Four TSS correspondents – Toledo, Hauser, Kelsey McCarson, and Nam – were honored for stories that appeared on other web sites.

Springs Toledo, who has had the most abundant haul of BWAA writing awards since 2010 was omnipresent once again, earning five citations overall including a first place finish for “Boxing Feature Over 1,500 Words.” The multi-decorated Thomas Hauser also achieved a first place finish, this in the category “Boxing News Story.” Kelsey McCarson tied for first in “Boxing Column” and Sean Nam came in third in “Boxing Feature Under 1500 Words.”

What follows is the full press release authored by Awards Chairman BERNARD FERNANDEZ. A TSS mainstay, Fernandez is a former five-term president of the Boxing Writers Association of America.

PRESS RELEASE: Toledo, Kriegel, Boxing News Top BWAA Writing Contest

Springs Toledo and Mark Kriegel scored highest among individual entrants, while Boxing News/BoxingNewsOnline.com topped the overall sweepstakes in the 18th annual Boxing Writers Association of America writing contest. Those who placed in the contest, which drew a record 147 submissions from a record 49 media representatives who cover the sport, will be recognized at the 94th annual BWAA Awards Ceremony, to be held May 31 at the Copacabana in New York City.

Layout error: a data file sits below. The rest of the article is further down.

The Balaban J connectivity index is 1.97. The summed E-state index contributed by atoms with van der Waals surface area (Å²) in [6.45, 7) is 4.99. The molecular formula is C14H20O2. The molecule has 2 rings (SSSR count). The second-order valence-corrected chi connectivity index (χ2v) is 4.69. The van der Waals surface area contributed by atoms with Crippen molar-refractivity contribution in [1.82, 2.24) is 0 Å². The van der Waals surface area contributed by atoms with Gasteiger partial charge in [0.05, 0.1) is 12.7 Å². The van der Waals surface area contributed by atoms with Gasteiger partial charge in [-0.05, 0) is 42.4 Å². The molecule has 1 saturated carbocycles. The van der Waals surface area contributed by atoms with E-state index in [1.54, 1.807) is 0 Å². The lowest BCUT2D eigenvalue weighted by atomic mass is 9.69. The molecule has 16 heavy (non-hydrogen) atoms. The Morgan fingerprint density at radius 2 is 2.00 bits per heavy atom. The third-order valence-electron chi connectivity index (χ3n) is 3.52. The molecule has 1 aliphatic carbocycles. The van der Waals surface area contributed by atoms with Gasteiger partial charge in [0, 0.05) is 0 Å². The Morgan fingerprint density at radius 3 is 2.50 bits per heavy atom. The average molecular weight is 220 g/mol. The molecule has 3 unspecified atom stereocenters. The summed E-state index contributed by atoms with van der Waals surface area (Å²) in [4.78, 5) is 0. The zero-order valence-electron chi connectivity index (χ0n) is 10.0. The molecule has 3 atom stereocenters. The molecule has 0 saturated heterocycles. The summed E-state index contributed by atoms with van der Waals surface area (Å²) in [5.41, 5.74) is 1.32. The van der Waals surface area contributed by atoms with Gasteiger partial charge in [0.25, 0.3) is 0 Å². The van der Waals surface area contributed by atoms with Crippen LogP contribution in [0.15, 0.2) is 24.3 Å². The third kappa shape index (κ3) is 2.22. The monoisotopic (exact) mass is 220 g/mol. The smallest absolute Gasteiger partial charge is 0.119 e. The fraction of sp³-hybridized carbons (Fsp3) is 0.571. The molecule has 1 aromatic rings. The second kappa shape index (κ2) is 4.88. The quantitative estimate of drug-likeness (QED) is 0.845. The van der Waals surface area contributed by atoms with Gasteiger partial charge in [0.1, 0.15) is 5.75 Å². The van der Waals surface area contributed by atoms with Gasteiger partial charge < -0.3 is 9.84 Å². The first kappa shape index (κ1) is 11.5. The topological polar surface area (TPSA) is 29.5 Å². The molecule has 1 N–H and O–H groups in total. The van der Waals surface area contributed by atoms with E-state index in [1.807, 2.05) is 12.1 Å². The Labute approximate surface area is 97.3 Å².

Toledo, a Boston native and frequent honoree in the BWAA writing contest, led all entrants with 14 points on a scoring system of five points for a first place, three for second, two for third and one for an honorable mention. In the blind judging, in which all bylines and other identifying marks were removed beforehand before being forwarded to a distinguished panel of sports journalists and academics, Toledo took a first in Feature (Over 1,500 words), seconds in Investigative Reporting and a tie for Feature (Under 1,500 Words), a tie for third in Event Coverage and an honorable mention in Column. He spread the wealth around, too, with submissions for Boxing News, thesweetscience.com and City Journal.

 Kriegel, who took first places in both Feature categories in the 2017 contest, was again a major factor in multiple categories, totaling 12 points. He took first place in Investigative Reporting, seconds in Feature (Under 1,500 Words) and Feature (Over 1,500 Words) and an HM in Column, all for ESPN.com.

Other first places went to Arne K. Lang, editor of thesweetscience.com in Feature (Under 1,500 Words); Paul Wheeler of Boxing News in Event Coverage and Kelsey McCarson of NYFights.com (tie) in Column.